An investment policy statement helps in the prudent selection and proper diversification of plan investments. It should also cover how investment reviews will be conducted — for instance, which benchmarks the investments will be compared to, the periods over which results will be evaluated, etc.
Investment policies must be crafted carefully and approved by the plan’s legal counsel. Once established, plan sponsors should follow it as there is liability for not doing so, and review it every year to see if changes are warranted.
Plan sponsors can use our Investment Policy Statement Questionnaire (PDF) to gather the information they’ll need to create the investment policy statement. Then use our Investment Policy Statement Template (RTF) as a guide for writing one for their plan.
At least once a year, plan sponsors should conduct an investment review. Questions to ask include:
Plan expenses should also be looked at from time. Plan sponsors should evaluate whether the plan is getting good value for its money in view of the expenses it incurs.
The different sources of revenue used to pay plan expenses should also be noted, who receives those payments, and from which particular source the payments are derived.
Sponsors can use our Investment Review Checklist (PDF) to review their plan investment options. It also can serve as an agenda for the meeting.
Note: Documentation of the review process is essential. This checklist and minutes from each meeting should be filed to document procedural prudence. Make sure your clients consult with their legal advisors to confirm that this documentation is adequate.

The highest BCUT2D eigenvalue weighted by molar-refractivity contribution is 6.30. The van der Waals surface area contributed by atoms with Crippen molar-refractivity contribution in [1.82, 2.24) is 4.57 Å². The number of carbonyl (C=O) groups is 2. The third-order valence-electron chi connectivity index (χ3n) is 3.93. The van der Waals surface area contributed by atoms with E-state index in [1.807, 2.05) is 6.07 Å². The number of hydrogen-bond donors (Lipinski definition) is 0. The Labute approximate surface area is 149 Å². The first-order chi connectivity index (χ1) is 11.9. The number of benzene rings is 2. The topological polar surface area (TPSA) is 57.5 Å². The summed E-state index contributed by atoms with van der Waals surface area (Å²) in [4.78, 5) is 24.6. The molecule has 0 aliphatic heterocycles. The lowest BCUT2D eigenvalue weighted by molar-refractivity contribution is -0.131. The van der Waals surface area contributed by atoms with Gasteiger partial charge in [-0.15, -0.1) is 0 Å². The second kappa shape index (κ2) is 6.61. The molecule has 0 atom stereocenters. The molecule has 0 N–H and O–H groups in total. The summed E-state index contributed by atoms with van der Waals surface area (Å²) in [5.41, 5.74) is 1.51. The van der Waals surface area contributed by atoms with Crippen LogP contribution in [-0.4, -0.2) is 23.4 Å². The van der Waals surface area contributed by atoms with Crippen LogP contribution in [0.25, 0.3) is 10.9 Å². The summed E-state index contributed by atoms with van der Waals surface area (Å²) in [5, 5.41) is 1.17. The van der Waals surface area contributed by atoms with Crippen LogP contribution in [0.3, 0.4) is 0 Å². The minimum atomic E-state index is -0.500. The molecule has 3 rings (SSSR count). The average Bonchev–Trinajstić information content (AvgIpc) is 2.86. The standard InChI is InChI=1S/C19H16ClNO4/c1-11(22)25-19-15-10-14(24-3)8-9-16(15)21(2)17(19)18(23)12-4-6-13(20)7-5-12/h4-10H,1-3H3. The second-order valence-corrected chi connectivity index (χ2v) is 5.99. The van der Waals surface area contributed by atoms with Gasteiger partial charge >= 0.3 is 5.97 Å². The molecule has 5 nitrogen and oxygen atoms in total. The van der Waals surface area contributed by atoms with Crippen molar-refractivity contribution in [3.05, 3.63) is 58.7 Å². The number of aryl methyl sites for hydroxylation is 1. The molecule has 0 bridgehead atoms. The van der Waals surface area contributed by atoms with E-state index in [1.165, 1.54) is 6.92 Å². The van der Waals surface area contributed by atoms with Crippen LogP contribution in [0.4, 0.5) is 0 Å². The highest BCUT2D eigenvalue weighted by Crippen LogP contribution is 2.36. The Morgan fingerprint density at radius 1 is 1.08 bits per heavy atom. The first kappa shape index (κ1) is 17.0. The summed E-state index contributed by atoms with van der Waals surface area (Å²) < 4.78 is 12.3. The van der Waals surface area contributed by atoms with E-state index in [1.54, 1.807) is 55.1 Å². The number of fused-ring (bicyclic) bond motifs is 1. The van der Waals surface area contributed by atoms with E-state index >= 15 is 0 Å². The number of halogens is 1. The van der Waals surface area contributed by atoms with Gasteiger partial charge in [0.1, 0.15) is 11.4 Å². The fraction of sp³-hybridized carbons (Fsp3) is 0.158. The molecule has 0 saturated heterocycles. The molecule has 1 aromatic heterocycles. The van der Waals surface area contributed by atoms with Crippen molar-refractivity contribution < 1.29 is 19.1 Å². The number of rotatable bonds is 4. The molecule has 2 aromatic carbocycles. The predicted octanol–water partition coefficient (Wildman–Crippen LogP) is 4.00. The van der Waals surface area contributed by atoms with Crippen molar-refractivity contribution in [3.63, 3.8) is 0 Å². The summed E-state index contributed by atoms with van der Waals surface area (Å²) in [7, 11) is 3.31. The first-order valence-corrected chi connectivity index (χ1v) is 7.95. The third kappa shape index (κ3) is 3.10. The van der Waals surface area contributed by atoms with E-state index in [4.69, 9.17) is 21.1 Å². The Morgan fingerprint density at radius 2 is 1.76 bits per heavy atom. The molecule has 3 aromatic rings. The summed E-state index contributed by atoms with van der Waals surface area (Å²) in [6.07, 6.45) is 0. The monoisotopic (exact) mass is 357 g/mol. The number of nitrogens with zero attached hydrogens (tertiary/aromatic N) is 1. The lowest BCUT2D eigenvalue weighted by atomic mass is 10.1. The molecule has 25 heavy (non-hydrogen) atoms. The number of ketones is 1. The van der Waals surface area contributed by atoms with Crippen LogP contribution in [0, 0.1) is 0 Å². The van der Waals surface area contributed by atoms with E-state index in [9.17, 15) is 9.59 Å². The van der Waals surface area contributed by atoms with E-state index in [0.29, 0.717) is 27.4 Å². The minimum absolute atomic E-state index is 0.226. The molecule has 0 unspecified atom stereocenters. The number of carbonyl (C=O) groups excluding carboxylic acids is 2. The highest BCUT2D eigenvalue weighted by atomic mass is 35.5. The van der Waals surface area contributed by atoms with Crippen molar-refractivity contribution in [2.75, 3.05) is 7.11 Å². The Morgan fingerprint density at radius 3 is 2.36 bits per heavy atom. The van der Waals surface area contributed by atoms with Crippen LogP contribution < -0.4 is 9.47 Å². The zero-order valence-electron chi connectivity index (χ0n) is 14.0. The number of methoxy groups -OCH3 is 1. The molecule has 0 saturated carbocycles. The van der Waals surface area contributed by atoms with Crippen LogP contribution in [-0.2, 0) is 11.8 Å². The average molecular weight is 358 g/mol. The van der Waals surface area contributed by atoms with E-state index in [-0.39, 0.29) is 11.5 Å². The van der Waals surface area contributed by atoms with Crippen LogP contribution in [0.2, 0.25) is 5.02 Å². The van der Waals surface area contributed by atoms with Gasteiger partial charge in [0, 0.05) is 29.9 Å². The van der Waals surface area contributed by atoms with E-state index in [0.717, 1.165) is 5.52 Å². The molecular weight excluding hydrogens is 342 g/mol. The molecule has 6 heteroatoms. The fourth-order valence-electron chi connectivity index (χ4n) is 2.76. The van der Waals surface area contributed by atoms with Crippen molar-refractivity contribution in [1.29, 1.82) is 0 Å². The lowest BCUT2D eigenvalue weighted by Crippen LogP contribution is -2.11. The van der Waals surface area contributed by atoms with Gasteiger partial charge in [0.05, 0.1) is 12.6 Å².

Conduct a review of plan operations at least once a year. Key questions to ask include:
Also, consider whether any changes to the plan terms are required or desired. Be sure to review any processes that are outsourced as well.
Plan sponsors can use our Operations Review Checklist (PDF) as an agenda for the review. The checklist is not exhaustive. There may be other areas of the plan’s operations that should be reviewed.
Note: All issues and resolutions should be documented in the meeting minutes. Make sure your clients consult with their legal advisers to confirm they’re covering all the bases.
If your firm permits it, offer to conduct a fiduciary review with clients to show them the tremendous value you can bring to the plan. A fiduciary review will help plan sponsors:
The purpose of the review should be to confirm that:
Finally, your review should also establish whether the plan follows ERISA section 404(c) in general and also meets the rules in offering a qualified default investment alternative (QDIA).
Investments are not FDIC-insured, nor are they deposits of or guaranteed by a bank or any other entity, so they may lose value.
Investors should carefully consider investment objectives, risks, charges and expenses. This and other important information is contained in the fund prospectuses and summary prospectuses, which can be obtained from a financial professional and should be read carefully before investing. For an investment offered through a group annuity, some of this information may differ and can be obtained from a financial professional.